The representation of people of color, particularly black folks on television and on the big screen has been uninspiring (to put it nicely on a Friday), but are we at the point where we need some serious affirmative action, by way of quotas, to ensure proper representation in the film and television industry? It’s a thought. A serious one, if you ask me…
From Shadow and Act:
“Yesterday, across the pond, during the Broadcast and Screen International Diversify conference panel titled “Flight of the Black Actor,” black actors including Lenny Henry and Kwame Kwei-Armah called for broadcasters to implement quotas to increase racial diversity on UK screens…
“In high-end drama, there’s no faces that look like me. We need to lobby the government. Maybe quotas isn’t the right language, maybe we should call them shared targets,” said star of stage and screen Lenny Henry. Kwei-Armah, now artistic director of theatre company Center Stage in Baltimore, added, “The US set quotas. They did that thing that we’re so scared to do here…[In the UK, there’s very little diversity of the roles for men or women of color, but in the US there’s a diversity of opportunity […] I’m in a permanent state of maudlin that one has to go to the States,” referring to actors like Idris Elba, David Harewood and others who had to move to the USA to work consistently.”
Let me tell you something. The UK film industry has to be pretty damn bleak if black actors and actresses have to leave from there to come over here to try to find work.
And just to add a little bit more perspective to what I mean, consider the following report, The 2013 TV Staffing Brief, which examines employment patterns on 190 broadcast and cable television shows. The report is compiled by the Writers Guild of America, and as part of bargaining agreements, television shows that have membership within the guild are required to submit data about women, minorities and older writers, which are the three groups of writers who traditionally have been underrepresented in Hollywood. With regards specifically to minority representation in the writer portion of television employment, the data shows that when you compare the 1999-00 and the 2011-12 seasons, minority (people of color) writer representation had increased from 7.5 percent to 15.6 percent. This means that while the country continues to get browner and darker (at a percent of 36.3 percent of the U.S. Population in 2010 alone), the television landscape – at least in the writers’ room – still remains largely white. Moreover, while blacks represent the largest share of minority television staff employment (6.5 percent in the 2011-12 season), that increase has only been .7 percentage points since it was 5.8 percent in the 1999-2000 season. At 12 percent of the U.S. population, black television staff still find themselves underrepresented by a factor of nearly 2 to 1 in employment.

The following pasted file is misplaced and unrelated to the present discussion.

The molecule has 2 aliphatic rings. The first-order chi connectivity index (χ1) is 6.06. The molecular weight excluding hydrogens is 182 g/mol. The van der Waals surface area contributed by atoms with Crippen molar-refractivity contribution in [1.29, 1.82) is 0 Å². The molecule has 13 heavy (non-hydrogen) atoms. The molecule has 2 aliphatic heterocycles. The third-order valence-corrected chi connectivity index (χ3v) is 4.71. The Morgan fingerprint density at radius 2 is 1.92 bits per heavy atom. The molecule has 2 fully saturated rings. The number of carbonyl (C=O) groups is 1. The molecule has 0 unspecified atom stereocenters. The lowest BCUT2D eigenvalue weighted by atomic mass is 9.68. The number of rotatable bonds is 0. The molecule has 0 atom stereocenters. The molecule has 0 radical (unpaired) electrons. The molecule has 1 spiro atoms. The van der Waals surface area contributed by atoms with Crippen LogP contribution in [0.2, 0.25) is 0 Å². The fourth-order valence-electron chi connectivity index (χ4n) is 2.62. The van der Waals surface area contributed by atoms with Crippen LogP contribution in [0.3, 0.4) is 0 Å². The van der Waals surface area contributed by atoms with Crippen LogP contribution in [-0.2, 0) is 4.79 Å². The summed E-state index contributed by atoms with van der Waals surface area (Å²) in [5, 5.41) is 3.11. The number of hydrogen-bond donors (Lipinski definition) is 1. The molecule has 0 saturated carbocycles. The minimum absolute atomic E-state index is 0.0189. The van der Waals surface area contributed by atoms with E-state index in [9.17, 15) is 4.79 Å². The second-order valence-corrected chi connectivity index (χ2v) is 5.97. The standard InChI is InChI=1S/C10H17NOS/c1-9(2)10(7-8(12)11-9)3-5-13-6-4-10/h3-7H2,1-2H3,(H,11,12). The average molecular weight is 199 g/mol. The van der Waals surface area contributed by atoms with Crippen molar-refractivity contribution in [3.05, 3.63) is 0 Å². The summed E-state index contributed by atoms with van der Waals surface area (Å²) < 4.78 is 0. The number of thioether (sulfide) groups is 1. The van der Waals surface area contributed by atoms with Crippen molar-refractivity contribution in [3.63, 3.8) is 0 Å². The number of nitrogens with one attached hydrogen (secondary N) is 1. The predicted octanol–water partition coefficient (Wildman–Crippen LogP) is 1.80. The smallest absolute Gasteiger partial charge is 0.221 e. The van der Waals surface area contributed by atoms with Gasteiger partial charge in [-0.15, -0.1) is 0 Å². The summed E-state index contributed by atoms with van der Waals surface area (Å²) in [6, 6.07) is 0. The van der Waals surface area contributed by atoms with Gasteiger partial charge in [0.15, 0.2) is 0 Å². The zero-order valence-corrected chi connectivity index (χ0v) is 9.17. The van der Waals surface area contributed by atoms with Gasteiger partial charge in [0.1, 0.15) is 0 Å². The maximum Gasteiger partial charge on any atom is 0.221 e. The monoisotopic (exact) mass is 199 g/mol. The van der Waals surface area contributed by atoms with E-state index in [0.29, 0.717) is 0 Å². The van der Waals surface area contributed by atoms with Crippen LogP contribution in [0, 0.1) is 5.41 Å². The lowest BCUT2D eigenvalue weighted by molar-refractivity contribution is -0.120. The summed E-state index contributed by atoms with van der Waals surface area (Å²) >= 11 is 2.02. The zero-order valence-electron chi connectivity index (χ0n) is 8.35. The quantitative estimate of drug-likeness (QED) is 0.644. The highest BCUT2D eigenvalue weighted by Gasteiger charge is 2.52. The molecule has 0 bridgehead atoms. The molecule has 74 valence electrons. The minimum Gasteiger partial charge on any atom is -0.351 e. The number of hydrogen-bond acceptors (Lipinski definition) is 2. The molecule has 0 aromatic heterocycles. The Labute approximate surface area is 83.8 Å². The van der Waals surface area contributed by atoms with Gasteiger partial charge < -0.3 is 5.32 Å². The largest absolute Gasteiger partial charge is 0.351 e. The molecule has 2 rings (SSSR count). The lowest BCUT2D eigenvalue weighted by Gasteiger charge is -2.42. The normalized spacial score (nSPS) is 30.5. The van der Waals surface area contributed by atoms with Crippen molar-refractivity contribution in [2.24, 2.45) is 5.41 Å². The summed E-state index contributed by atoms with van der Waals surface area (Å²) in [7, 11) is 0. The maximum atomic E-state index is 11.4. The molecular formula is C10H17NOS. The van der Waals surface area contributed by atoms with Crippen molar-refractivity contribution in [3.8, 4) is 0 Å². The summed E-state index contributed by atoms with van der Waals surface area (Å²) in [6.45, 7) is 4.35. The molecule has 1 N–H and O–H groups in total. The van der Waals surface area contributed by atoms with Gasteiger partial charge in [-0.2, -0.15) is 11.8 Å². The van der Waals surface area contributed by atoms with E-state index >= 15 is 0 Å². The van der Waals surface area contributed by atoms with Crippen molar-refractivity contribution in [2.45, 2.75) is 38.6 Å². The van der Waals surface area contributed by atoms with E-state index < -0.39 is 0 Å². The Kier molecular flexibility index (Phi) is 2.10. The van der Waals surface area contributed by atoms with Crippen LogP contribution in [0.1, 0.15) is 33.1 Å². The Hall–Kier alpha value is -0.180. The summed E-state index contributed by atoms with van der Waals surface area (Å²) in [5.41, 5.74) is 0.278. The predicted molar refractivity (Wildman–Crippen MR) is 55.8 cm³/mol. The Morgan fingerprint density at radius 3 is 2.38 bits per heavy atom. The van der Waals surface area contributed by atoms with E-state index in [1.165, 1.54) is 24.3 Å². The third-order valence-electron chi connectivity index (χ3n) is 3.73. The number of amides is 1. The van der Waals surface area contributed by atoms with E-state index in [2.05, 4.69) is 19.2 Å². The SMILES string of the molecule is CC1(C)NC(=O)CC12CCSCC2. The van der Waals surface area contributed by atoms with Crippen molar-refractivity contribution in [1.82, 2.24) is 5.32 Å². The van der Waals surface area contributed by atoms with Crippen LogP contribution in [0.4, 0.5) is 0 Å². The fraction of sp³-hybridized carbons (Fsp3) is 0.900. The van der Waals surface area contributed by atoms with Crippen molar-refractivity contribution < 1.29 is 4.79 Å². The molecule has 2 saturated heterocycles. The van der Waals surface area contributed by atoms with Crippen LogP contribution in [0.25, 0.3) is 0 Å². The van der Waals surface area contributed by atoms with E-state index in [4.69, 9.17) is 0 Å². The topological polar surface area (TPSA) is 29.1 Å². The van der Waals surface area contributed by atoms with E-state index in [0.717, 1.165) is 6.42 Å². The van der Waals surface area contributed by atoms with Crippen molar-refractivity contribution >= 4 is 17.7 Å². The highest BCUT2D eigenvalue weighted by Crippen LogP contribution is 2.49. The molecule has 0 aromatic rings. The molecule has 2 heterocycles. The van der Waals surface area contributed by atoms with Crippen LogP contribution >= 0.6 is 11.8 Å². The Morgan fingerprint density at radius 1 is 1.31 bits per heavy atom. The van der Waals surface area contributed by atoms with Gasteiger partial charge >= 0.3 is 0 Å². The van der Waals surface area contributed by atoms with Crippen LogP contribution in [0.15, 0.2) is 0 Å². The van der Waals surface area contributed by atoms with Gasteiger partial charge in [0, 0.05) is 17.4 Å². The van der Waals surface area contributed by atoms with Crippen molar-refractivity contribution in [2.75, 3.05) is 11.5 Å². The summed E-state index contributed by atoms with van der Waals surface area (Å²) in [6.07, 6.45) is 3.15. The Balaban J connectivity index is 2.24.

And it is not just in the writers’ room where we find such discrepancies. A study released by USC’s Annenberg School For Communication & Journalism has shown that out of the 100 top-grossing films of 2012, only 10.8 percent of speaking characters were black, 4.2 percent were Hispanic, 5 percent were Asian, and 3.6 percent were of other ethnicities. According to this report in the LA Times, Academy Award voters are a lot less diverse than the average movie viewing public, with the lot of Oscar voters being nearly 94 percent white and 77 percent male. And this report by the Directors Actors Guild shows that not only did white males direct 73 percent of primetime episodic TV on the main networks, cable and premium cable, but TV direction by minorities has mostly stalled, with the rate of minority male directors declining from 14 percent in 2010-11 to 13 percent last year (ironically, the number of minority women directors increased from three to four percent – so we see where the extra percentage point has gone).
What all this data suggests is that the lack of representation behind the lens, particularly in spaces where casting, character development and show creation is happening, has direct correlation to why what we see on television is so, for the lack of a better term, white and contrary to the overall experience and image of all people of color. But outside of vanity of image and making sure that television represents us “right,” there are bigger concerns about how Hollywood has been able to skirt around and over what should be considered obvious protection under the country’s equal employment opportunity laws. After all, we are talking good ol’ fashion labor issues here. You know, the right to work?